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First SoCs based on open source RISC-V run Linux

Jul 11, 2016 — by Eric Brown — 1,966 views

SiFive unveiled the first embedded SoCs based on the open source RISC-V platform: A Linux-ready octa-core Freedom U500 and a FreeRTOS-based Freedom E300.

A VC-backed startup closely associated with the RISC-V project announced the first system-on-chip implementations of the open source RISC-V processor platform. At the RISC-V 4thWorkshop at MIT this week, SiFive announced two embedded SoC families. The Freedom Unleashed family debuts with a 28nm fabricated, Freedom U500 SoC with up to eight 1.6GHz cores that runs Linux, aimed at machine learning, storage, and networking applications. The MCU-like Freedom Everywhere family for Internet of Things starts with a 180nm Freedom E300 model that runs FreeRTOS.

Like RISC-V, both designs are fully open source, but the company also plans to sell finished SoCs with the help of fabrication partner TSMC. The platform will “reverse the industry’s prohibitively rising licensing, design and implementation costs,” says SiFive.

The San Francisco based company has released full specs for the designs, which appear to be sampling. It’s unclear when volume production is planned, but developers can now run “full FPGA models” of either SoC on a Microsemi SF2+ development board built around Microsemi’s Cortex-M3-based SmartFusion2 SoC FPGA. The U500 is further supported with FPGA development boards from Xilinx and Digilent (see farther below).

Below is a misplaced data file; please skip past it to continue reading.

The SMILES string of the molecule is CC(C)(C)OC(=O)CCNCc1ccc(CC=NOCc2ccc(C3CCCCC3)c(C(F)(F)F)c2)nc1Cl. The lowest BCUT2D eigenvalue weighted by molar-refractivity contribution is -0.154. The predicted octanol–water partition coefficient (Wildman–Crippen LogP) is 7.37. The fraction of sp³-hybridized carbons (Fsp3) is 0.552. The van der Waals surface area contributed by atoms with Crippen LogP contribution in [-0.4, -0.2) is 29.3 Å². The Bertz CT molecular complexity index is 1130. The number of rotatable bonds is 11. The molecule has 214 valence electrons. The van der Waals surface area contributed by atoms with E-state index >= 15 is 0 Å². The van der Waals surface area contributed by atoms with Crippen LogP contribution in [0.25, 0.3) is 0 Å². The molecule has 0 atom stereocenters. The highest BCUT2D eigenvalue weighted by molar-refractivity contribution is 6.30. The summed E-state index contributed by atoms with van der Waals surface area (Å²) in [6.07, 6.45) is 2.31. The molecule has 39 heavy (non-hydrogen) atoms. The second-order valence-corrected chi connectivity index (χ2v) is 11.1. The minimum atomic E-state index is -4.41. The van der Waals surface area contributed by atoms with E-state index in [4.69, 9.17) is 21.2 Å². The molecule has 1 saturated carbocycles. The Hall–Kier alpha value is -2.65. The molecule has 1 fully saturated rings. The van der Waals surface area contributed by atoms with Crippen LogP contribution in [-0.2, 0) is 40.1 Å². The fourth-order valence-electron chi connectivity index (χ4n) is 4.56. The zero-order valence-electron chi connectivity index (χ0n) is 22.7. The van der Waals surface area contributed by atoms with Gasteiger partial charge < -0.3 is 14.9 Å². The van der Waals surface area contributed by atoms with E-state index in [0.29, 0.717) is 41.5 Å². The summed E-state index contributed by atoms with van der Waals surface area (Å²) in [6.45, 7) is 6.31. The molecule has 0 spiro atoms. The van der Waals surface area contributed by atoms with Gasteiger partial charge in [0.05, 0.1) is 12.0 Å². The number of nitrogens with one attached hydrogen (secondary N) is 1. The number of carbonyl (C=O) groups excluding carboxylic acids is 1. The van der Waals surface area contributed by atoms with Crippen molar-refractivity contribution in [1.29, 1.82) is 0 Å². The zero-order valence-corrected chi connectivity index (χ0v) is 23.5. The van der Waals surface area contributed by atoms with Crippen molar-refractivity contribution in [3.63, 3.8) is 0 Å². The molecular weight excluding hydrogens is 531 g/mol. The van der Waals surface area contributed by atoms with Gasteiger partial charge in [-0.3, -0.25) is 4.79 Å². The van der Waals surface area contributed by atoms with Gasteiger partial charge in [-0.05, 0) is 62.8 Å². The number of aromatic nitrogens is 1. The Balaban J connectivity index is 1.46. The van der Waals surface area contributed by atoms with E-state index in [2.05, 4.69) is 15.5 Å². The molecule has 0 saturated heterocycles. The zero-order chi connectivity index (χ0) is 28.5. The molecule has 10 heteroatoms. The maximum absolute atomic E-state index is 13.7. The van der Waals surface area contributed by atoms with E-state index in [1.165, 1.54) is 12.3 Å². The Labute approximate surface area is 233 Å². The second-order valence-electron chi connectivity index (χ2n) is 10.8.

Microsemi SmartFusion2 SoC FPGA block diagram
(click image to enlarge)

The 64-bit RISC-V architecture was unveiled at the University of California several years ago, and has been further developed since then. RISC-V is pitched as an alternative to proprietary architectures like Intel x86, ARM, PowerPC, and MIPS.

SiFive is one of several companies working on a RISC-V SoC. Two years ago a University of Cambridge spinoff called lowRISC announced plans to develop a Linux-based SoC and development board based on the RISC-V ISA. The lowRISC website now says it will “tape out our first volume chip this year.”

Other RISC-V Platinum members include SiFive along with a wide range of startups and tech heavyweights. These include, but are not limited to, Draper, Google, Hewlett Packard Enterprise, IBM, Microsemi, Oracle, Microsoft, Nvidia, and Qualcomm. Gold members include AMD, Espressif, Intrinsix, among others, and Silver members include ETH Zurich, Gray Research, Lattice, MIT CSAIL, and many others, including lowRISC.

According to Forbes, SiFive was founded by RISC-V inventors including Yunsup Lee, Andrew Waterman, and Krste Asanovic, and has been funded by Sutter Hill Ventures. In 2014, Asanovic and fellow UC Berkeley professor David Patterson, who originally coined the term RISC (Reduced Instruction Set Computer), posted a white paper on RISC-V.

The white paper argued that a fully open ISA like RISC-V would encourage more free-market competition and innovation, faster time to market via open source methodology, and more affordable processors. RISC-V builds upon two earlier open source RISC ISAs — SPARC and OpenRISC — and seems to have largely eclipsed both efforts.